5 Scams that Happened to me in Europe

On January 3, 2014 by travelogueblog

Exercise caution on La Rambla

Exercise caution on Barcelona’s La Rambla

Pickpocket proof pants? Check. Money belt? Check. Constant awareness of my surroundings? Check.

I was determined not to get ripped off in Europe last summer, but as it turns out, the biggest risk of loss for me wasn’t robbery… it was by flat out handing over cash to a scam artist. Apparently, the thieves are getting better at tricking people every year, but here’s what they were up to in the summer of 2013.

Bogus Petitions

“Excuse me, sir, but will you sign this petition for the handicapped?”

While trying to set up our tripod right in front of the Eifel Tower, I glanced over and saw a young woman trying to get me to take hold of her clipboard. Attached to it was the fakest looking petition I’ve ever seen: it had been photocopied beyond the point of recognition, there were no other signatures on it, and – the kicker – it was in English. I brushed her away with a ‘no thank you,’ more so because she was bothering me while I was trying to do something and less so because I smelled a scam.

“Just sign it! What’s wrong with you!”

That was a bigger clue. I checked my pockets to make sure I still had my wallet, and then forcefully told her to scram. She left, muttering. There were plenty of other guys to con who didn’t want to appear cold-hearted in front of their girlfriends, or worse, a throng of strangers. As it turns out, the petitioners were more than willing to solicit “donations” on the spot.

Crisis averted.

Expensive Bracelets

Generally, if someone tries to give you something without mentioning the fact that it will cost money, get out of there. They will try to charge up to ten times more than you’d ever pay for it.

From the Spanish Steps in Rome to Montmartre in Paris, there were groups of men trying to wrap friendship bracelets around my wrist without asking if I even wanted one. I’ve read that they demand twenty euro if you let them finish tying the string, but they never got that far with me. A strong, “Don’t touch me” sufficed when I was by myself, but when they wouldn’t leave Sarah alone and one man actually followed her, apparently trying very hard to be her friend, I had to put myself in front of him and yell. There were some heated words exchanged, but the bracelet guy’s friends pulled him away before it got too ugly.

Bonus hero points.

Aggressive Prostitutes & Drug Dealers

I was hounded by a shouting prostitute all the way down La Rambla. It didn’t cause too many stares, though, so I suppose that along Barcelona’s gritty center street it is nothing out of the ordinary. This was shortly after being approached by several old men several different times in Lisbon. They exposed handfuls of drugs around their crotch areas and plainly offered, “Hashish?”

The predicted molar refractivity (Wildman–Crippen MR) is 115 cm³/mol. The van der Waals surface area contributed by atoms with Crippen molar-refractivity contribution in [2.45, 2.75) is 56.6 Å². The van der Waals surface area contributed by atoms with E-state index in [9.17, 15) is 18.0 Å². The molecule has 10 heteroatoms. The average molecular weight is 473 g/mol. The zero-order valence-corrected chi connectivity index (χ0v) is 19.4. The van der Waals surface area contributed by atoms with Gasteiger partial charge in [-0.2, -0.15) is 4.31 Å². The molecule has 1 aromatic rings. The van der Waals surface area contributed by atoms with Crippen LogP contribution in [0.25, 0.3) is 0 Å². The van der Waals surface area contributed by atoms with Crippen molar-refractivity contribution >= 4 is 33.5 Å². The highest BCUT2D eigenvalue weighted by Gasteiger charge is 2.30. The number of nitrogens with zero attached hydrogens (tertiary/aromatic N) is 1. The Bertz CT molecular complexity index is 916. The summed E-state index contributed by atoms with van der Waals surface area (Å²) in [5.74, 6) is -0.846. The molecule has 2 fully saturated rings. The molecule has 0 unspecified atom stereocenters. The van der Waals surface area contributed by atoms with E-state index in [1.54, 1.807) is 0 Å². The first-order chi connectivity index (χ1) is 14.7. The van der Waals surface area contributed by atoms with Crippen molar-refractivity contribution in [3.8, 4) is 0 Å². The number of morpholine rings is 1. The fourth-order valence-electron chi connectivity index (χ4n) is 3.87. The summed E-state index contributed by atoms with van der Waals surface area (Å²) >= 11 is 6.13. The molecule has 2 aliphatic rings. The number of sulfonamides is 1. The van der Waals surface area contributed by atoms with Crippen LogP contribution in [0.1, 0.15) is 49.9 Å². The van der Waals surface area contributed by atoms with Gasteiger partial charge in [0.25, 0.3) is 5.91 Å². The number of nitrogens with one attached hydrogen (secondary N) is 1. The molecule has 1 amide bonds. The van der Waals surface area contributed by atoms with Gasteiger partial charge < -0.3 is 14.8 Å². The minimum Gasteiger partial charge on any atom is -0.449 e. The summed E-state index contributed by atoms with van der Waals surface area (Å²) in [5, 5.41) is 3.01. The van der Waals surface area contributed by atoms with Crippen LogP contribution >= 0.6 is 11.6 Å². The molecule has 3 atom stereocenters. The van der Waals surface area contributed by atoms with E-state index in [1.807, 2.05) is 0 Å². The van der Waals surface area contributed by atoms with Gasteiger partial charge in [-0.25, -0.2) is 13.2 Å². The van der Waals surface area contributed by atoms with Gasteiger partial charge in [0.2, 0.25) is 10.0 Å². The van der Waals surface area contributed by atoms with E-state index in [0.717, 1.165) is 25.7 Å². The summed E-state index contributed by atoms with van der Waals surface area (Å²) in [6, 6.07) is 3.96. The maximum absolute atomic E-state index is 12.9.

Lesson learned – don’t look at anybody who is just standing around.

Deceptive Waiters

You have to be careful everywhere, I guess.

I’d grown accustomed to the tiny cañas of beer at restaurants and bars in Spain. Just 200 ml of liquid, they allowed me the opportunity to taste a number of the local suds on tap at one place but to keep costs down at the same time.

I was very hungry one night, but I had to make budget. Up and down La Rambla I searched (do you sense a pattern, here?), reading the menus outside of the restaurants and looking for anything under ten Euro. Finally, I found a joint that would give me a plate of bolognaise pasta for eight. Prepared to spend my extra 2 Euro on a beer, I added a cerveza at the last second.

The drink came out first – and it was bigger than my head! I was expecting una caña, I explained (exclaimed…), and the waiter patiently said that, “In Barcelona, the grande is the standard!”

Well, I drank it just to show him, and it cost one Euro more than the food, putting my bill just under twenty Euro for the night. From that point forward, I was as specific as I could be in my limited menu skills.

Shell Games

If you’re having a good time reading about how I deftly maneuvered past these scams and saved my money in the process, I implore you, do not read this article I wrote about the cup and ball games on Westminster Bridge in London. The title sums it up: You Cannot Win a Shell Game

In the end…

Not everyone who approaches you is a criminal, but plenty of them are. It’s up to you whether you give them your money or not. Be aware and read up on the popular common scams before you head someplace, and with a bit of luck, you’ll only spend your money on the memories that you really want to have.

2 Responses to “5 Scams that Happened to me in Europe”

  • I'm glad you had the opportunity to learn first-hand (thankfully without bodily injury, if not your pride) what it takes to scope out cons and scams; your mother and I learned these lessons years ago growing up in Brooklyn! One bit of advice, at heart scam artists are likely violent thugs without decency, so don't engage, confront or challenge them on their turf; just extricate yourself (and any loved ones) to a safer place as quickly as possible without comment. Love dad.

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